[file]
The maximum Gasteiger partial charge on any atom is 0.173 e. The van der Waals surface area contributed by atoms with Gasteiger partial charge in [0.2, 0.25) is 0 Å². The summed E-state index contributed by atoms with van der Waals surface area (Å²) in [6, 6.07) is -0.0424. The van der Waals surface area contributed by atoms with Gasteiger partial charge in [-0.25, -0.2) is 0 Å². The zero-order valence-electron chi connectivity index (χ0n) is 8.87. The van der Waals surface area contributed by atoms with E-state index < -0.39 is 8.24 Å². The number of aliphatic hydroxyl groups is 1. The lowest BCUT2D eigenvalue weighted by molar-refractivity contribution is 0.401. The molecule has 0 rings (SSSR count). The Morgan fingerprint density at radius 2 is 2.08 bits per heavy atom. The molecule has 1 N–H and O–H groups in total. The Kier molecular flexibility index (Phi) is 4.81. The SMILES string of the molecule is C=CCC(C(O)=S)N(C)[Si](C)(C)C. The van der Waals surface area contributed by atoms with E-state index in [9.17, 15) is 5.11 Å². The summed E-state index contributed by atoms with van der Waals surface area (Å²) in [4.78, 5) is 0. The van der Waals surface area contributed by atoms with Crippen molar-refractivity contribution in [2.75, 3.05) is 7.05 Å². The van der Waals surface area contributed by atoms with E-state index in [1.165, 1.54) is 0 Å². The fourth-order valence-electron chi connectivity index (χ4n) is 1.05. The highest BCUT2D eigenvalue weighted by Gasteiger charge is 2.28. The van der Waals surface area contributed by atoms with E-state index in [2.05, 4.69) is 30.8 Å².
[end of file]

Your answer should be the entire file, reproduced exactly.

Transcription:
The maximum Gasteiger partial charge on any atom is 0.173 e. The van der Waals surface area contributed by atoms with Gasteiger partial charge in [0.2, 0.25) is 0 Å². The summed E-state index contributed by atoms with van der Waals surface area (Å²) in [6, 6.07) is -0.0424. The van der Waals surface area contributed by atoms with Gasteiger partial charge in [-0.25, -0.2) is 0 Å². The zero-order valence-electron chi connectivity index (χ0n) is 8.87. The van der Waals surface area contributed by atoms with E-state index < -0.39 is 8.24 Å². The number of aliphatic hydroxyl groups is 1. The lowest BCUT2D eigenvalue weighted by molar-refractivity contribution is 0.401. The molecule has 0 rings (SSSR count). The Morgan fingerprint density at radius 2 is 2.08 bits per heavy atom. The molecule has 1 N–H and O–H groups in total. The Kier molecular flexibility index (Phi) is 4.81. The SMILES string of the molecule is C=CCC(C(O)=S)N(C)[Si](C)(C)C. The van der Waals surface area contributed by atoms with E-state index in [9.17, 15) is 5.11 Å². The summed E-state index contributed by atoms with van der Waals surface area (Å²) in [4.78, 5) is 0. The van der Waals surface area contributed by atoms with Crippen molar-refractivity contribution in [2.75, 3.05) is 7.05 Å². The van der Waals surface area contributed by atoms with E-state index in [1.165, 1.54) is 0 Å². The fourth-order valence-electron chi connectivity index (χ4n) is 1.05. The highest BCUT2D eigenvalue weighted by Gasteiger charge is 2.28. The van der Waals surface area contributed by atoms with E-state index in [2.05, 4.69) is 30.8 Å².